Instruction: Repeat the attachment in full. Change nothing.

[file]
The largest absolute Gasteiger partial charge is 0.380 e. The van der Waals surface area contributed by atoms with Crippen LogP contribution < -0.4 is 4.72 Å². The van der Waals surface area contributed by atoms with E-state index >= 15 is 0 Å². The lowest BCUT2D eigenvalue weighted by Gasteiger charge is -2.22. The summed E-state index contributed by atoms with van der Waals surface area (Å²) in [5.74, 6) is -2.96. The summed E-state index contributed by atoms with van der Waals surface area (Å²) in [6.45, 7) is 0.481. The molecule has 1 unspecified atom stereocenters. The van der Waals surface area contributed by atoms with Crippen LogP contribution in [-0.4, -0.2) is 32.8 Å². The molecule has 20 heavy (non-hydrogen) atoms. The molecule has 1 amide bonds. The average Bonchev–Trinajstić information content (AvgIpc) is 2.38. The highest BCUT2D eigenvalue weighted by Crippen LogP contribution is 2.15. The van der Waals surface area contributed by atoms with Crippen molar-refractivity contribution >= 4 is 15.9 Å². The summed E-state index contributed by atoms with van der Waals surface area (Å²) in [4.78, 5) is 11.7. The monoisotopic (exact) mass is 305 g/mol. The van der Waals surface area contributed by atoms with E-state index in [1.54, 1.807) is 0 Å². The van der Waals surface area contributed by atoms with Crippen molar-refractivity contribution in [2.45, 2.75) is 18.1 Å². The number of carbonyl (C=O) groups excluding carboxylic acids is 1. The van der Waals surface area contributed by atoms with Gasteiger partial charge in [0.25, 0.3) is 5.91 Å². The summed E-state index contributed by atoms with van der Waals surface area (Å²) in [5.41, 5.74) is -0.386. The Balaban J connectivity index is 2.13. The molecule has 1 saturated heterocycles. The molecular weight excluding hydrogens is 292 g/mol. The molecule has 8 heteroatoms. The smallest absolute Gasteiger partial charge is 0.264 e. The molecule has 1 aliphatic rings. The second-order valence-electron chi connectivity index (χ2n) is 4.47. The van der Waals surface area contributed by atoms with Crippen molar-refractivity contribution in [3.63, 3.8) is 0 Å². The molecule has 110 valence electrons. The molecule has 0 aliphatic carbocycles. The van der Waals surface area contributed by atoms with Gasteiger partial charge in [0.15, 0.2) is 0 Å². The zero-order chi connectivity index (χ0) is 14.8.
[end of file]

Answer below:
The largest absolute Gasteiger partial charge is 0.380 e. The van der Waals surface area contributed by atoms with Crippen LogP contribution < -0.4 is 4.72 Å². The van der Waals surface area contributed by atoms with E-state index >= 15 is 0 Å². The lowest BCUT2D eigenvalue weighted by Gasteiger charge is -2.22. The summed E-state index contributed by atoms with van der Waals surface area (Å²) in [5.74, 6) is -2.96. The summed E-state index contributed by atoms with van der Waals surface area (Å²) in [6.45, 7) is 0.481. The molecule has 1 unspecified atom stereocenters. The van der Waals surface area contributed by atoms with Crippen LogP contribution in [-0.4, -0.2) is 32.8 Å². The molecule has 20 heavy (non-hydrogen) atoms. The molecule has 1 amide bonds. The average Bonchev–Trinajstić information content (AvgIpc) is 2.38. The highest BCUT2D eigenvalue weighted by Crippen LogP contribution is 2.15. The van der Waals surface area contributed by atoms with Crippen molar-refractivity contribution >= 4 is 15.9 Å². The summed E-state index contributed by atoms with van der Waals surface area (Å²) in [4.78, 5) is 11.7. The monoisotopic (exact) mass is 305 g/mol. The van der Waals surface area contributed by atoms with E-state index in [1.54, 1.807) is 0 Å². The van der Waals surface area contributed by atoms with Crippen molar-refractivity contribution in [2.45, 2.75) is 18.1 Å². The number of carbonyl (C=O) groups excluding carboxylic acids is 1. The van der Waals surface area contributed by atoms with Gasteiger partial charge in [0.25, 0.3) is 5.91 Å². The summed E-state index contributed by atoms with van der Waals surface area (Å²) in [5.41, 5.74) is -0.386. The Balaban J connectivity index is 2.13. The molecule has 1 saturated heterocycles. The molecular weight excluding hydrogens is 292 g/mol. The molecule has 8 heteroatoms. The smallest absolute Gasteiger partial charge is 0.264 e. The molecule has 1 aliphatic rings. The second-order valence-electron chi connectivity index (χ2n) is 4.47. The van der Waals surface area contributed by atoms with Crippen molar-refractivity contribution in [3.63, 3.8) is 0 Å². The molecule has 110 valence electrons. The molecule has 0 aliphatic carbocycles. The van der Waals surface area contributed by atoms with Gasteiger partial charge in [0.15, 0.2) is 0 Å². The zero-order chi connectivity index (χ0) is 14.8.